DALLAS – Before dawn on October 9, North Texas Walmart workers had already picketed a store in Ennis, Texas. Those who joined the strike that began in California a few days earlier then met their brothers and sisters in solidarity at the Hampton Inn in DeSoto, just south of Dallas. They were joining nationwide strikes and participating in solidarity activities against the world’s largest and, many say, worst, employer.
At the motel, Walmart strikers from all over North Texas joined with supporters. Organizer Kevin Blair explained to them the day’s itinerary. They would picket two more stores in the southern sector of Dallas, then their bus would head for Bentonville, Arkansas, to confront corporate investors at Walmart’s national headquarters.
The pickets were peaceful, orderly, loud, and very enthusiastic. The group shouted, “Stand Up, Live Better!” – a slight variant of Walmart’s TV ad campaign. They shouted, “Hey Hey Ho Ho, Walmart’s Greed Has Got to Go!” The signs and chants reflected the central demand for dignity in the workplace. Signs and statements indicated that employees were on an “Unfair Labor Practices” strike as opposed to an economic action. Signs said, “Stop Walmart’s Retaliation Against Workers.”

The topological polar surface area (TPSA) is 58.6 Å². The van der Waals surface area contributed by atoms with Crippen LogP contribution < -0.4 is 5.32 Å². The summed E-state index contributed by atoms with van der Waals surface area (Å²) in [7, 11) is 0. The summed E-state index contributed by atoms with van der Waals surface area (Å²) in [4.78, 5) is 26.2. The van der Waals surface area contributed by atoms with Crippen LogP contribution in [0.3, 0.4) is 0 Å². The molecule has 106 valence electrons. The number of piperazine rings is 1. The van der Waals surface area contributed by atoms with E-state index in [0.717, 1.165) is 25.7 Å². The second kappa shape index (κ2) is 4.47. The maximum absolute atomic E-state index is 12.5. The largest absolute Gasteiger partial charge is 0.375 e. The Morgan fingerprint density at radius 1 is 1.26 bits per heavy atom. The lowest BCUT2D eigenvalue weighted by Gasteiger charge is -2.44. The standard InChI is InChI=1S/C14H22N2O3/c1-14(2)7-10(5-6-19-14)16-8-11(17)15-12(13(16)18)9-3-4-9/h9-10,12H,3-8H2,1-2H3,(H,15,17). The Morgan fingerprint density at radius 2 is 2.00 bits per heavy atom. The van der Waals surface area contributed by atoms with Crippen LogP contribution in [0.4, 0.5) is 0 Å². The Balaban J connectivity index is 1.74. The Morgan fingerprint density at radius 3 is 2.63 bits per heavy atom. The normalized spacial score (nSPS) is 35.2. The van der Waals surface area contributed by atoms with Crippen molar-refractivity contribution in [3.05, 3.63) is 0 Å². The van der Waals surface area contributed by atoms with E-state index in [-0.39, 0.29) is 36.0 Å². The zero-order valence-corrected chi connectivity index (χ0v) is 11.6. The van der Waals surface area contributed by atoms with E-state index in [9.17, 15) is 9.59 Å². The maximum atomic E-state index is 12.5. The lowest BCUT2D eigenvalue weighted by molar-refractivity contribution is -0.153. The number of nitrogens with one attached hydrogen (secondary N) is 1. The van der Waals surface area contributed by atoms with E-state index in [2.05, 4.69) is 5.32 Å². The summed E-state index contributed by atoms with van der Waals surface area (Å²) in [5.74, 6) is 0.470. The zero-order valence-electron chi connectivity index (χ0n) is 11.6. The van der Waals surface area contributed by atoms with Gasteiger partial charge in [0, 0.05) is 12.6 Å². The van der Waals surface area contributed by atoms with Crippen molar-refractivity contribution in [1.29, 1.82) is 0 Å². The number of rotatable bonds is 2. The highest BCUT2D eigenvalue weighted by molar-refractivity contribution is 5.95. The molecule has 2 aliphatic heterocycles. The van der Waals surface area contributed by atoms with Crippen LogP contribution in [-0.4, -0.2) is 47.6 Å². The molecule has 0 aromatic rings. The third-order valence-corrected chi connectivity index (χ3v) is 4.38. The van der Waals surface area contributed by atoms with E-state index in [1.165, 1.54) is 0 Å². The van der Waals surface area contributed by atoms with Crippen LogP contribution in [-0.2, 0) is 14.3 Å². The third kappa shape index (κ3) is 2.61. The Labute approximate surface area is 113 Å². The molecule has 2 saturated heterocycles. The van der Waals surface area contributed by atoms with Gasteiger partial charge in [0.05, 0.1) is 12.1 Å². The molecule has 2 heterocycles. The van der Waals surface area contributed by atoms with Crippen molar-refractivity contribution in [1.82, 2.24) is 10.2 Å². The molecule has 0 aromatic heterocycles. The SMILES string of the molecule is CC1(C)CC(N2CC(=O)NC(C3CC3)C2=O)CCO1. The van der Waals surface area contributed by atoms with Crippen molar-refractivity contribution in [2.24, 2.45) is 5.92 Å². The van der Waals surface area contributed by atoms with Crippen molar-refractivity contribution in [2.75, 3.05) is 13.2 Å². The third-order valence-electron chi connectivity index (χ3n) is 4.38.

Among the picketers were local people who had taken part in organizing activities and then been fired by Walmart. Supporters from at least two other unions came. Police came every time the bus stopped. Television, in English and Spanish, kept pulling people out of the picket lines for interviews.
Everybody sang. Everybody yelled. Everybody marched. The fight is on. It is a nationwide fight, and everybody has a stake in it.
Photo: Jim Lane/PW